Cold War Kids - L.A. Divine
by Amy White
In my opinion, a phobia of Los Angeles is a perfectly normal thing to have. After a week of studying postmodernism, combined with watching all three seasons of Bojack Horseman in the same time frame, I’d be surprised if anyone did still have any positive feelings about the place. To be honest, it terrifies me. If ever I start to get a twinge of panic, I just think of Beverly Hills and suddenly all other horrors in my life seem tiny by comparison. To cut a long story short, I wouldn’t particularly like to take a holiday there. Ever. But there’s good news - now I don’t have to, because Cold War Kids’ latest LP, L.A. Divine, has managed to catch the strange and twisted soul of the city and channel it into fourteen desert-shaking rock songs.
The album starts as it means to go on: with power. The opening track, Love Is Mystical, has the intensity that the band does better than almost any other artist I can think of. Its melancholy lyrics are wrapped in frontman Nathan Willett’s intense vocals and the simple yet impactful accompaniments from the rest of the band, who forego complex digital arrangements in favour of actually playing their instruments, and playing them well. It sets the tone for the album: a sort of epic, lonely sadness, searching for meaning and love in a massive desolation.
The next couple of songs take a step back, while still managing to keep up the intensity that is a trademark of the band. Although they don’t stick in the mind quite as much as the opener, these are still damn good songs – in fact, it is difficult to pick out any particular weak point in L.A. Divine. Each track is, at its worst, still a good filler for a strong album that could still stand strong as a decent single. Restless comes forth, a slower song that melts into the interlude that provides a much-needed break from what otherwise could become quite a relentless succession of heavy-beat tracks. From No Reason to Run, L.A. Divine becomes much livelier, leaving the miserable undertones of its first act behind. At this point, with the album irreversibly intertwined with the city in my head, I’m starting to think that maybe the place isn’t as much as a heartless, fun-sucking tar pit as I thought. If ‘being able to change my mind about something’ isn’t a sign of good music, then I don’t know what is.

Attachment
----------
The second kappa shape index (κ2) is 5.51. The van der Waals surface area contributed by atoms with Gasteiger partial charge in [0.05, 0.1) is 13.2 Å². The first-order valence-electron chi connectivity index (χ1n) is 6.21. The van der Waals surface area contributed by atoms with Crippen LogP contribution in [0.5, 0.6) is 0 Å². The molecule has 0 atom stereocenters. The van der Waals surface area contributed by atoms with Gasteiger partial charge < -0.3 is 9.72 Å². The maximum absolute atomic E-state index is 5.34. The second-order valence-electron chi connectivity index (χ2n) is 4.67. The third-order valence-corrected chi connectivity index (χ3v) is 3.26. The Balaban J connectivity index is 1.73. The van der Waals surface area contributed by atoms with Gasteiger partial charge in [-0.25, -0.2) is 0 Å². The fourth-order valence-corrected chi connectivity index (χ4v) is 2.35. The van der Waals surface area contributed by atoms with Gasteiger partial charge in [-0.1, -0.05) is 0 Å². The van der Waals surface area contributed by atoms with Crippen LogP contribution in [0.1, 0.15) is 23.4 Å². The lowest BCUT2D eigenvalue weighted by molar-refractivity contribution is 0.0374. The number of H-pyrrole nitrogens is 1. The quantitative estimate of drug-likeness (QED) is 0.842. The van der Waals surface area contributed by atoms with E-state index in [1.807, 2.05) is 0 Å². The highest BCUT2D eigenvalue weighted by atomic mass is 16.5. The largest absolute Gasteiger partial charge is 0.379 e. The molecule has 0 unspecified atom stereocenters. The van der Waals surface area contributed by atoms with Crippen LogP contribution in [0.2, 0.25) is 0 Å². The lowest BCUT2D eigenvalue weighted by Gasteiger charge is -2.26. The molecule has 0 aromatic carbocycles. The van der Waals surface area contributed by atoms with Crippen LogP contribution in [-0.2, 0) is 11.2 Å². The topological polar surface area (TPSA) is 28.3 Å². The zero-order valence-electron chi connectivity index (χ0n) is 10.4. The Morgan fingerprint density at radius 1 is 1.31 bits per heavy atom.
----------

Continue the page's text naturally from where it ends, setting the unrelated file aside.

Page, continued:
Open Up the Heavens is dark and menacing in the best kind of way. Wiltshire Protest, more of spoken word than song, is something I am delighted by – not least because it’s got Wiltshire in the title. You could not get less LA than Wiltshire, and indeed this brief track seems to take a step away from the band’s US blues style to a more British, punk-rock influence that carries on to suffuse the next part of the album. Of course, it is only natural that an undercurrent of revolution has travelled over the pond to find itself a new home in Cold War Kids’, and many other artists’, creations. It comes as no surprise to me to learn that, just before this album was released, the band was involved in a musical protest in the run-up to Donald Trump’s presidency. While Ordinary Idols seems like a reflection on personal experiences, lyrics such as “imitation is not a sin/you’re only guilty if you’re caught” become all the more powerful when you consider what’s happening in the country this album was made for.
The album continues to fuse the culture of the city into intimate emotions. In Cameras Always On Willett sings “I want to be famous in your eyes”, only to go on in the next song to say “careful not to overexpose/do you remember what we started this for?” While being an LP about love, Cold War Kids also create an ode to La La Land (not the film) in all its complicated, selfish, beautiful glory. L.A. Divine captures a mood of determination and desolation, of love and loneliness, and, perhaps most importantly, of rebellion. Free to Breathe, the closing track, encapsulates the tone of the city as it is now perfectly. Not just a city, but a potential centre to against the way that the world is. A divine town, striving for something better – not just for each individual, the songs seem to urge, but as a collective. “The world is changing,” Willett sings in the closing lines, “can you feel the tension? If you’re not angry, you must not be listening.” The source of power in these visceral songs is, like all the best art, anger. Anger and a hope for something better.
And, if you were wondering, yes. I do kind of want to go to L.A. now. I just need to see if Donald will let me in.